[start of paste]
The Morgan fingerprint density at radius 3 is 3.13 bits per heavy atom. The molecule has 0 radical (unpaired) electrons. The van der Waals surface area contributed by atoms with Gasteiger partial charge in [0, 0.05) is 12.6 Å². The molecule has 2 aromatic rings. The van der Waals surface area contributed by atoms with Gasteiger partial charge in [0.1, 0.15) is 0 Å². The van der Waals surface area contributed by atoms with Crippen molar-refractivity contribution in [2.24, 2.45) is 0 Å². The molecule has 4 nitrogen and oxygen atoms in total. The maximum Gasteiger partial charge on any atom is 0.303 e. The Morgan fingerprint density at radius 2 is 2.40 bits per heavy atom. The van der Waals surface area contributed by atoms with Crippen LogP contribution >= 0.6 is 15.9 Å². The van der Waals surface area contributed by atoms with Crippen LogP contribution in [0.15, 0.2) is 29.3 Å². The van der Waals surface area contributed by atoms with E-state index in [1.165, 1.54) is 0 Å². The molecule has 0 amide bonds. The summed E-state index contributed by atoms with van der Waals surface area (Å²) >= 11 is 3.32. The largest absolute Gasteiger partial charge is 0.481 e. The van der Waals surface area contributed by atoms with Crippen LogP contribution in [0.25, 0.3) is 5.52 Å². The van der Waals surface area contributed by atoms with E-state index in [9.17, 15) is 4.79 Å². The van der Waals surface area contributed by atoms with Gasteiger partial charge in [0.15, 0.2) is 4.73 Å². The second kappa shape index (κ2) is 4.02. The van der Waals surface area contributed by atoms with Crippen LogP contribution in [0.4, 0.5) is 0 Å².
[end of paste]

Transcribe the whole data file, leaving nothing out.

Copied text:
The Morgan fingerprint density at radius 3 is 3.13 bits per heavy atom. The molecule has 0 radical (unpaired) electrons. The van der Waals surface area contributed by atoms with Gasteiger partial charge in [0, 0.05) is 12.6 Å². The molecule has 2 aromatic rings. The van der Waals surface area contributed by atoms with Gasteiger partial charge in [0.1, 0.15) is 0 Å². The van der Waals surface area contributed by atoms with Crippen molar-refractivity contribution in [2.24, 2.45) is 0 Å². The molecule has 4 nitrogen and oxygen atoms in total. The maximum Gasteiger partial charge on any atom is 0.303 e. The Morgan fingerprint density at radius 2 is 2.40 bits per heavy atom. The van der Waals surface area contributed by atoms with Crippen LogP contribution >= 0.6 is 15.9 Å². The van der Waals surface area contributed by atoms with Crippen LogP contribution in [0.15, 0.2) is 29.3 Å². The van der Waals surface area contributed by atoms with E-state index in [1.165, 1.54) is 0 Å². The molecule has 0 amide bonds. The summed E-state index contributed by atoms with van der Waals surface area (Å²) >= 11 is 3.32. The largest absolute Gasteiger partial charge is 0.481 e. The van der Waals surface area contributed by atoms with Crippen LogP contribution in [0.25, 0.3) is 5.52 Å². The van der Waals surface area contributed by atoms with E-state index in [9.17, 15) is 4.79 Å². The van der Waals surface area contributed by atoms with Gasteiger partial charge in [0.15, 0.2) is 4.73 Å². The second kappa shape index (κ2) is 4.02. The van der Waals surface area contributed by atoms with Crippen LogP contribution in [0.4, 0.5) is 0 Å².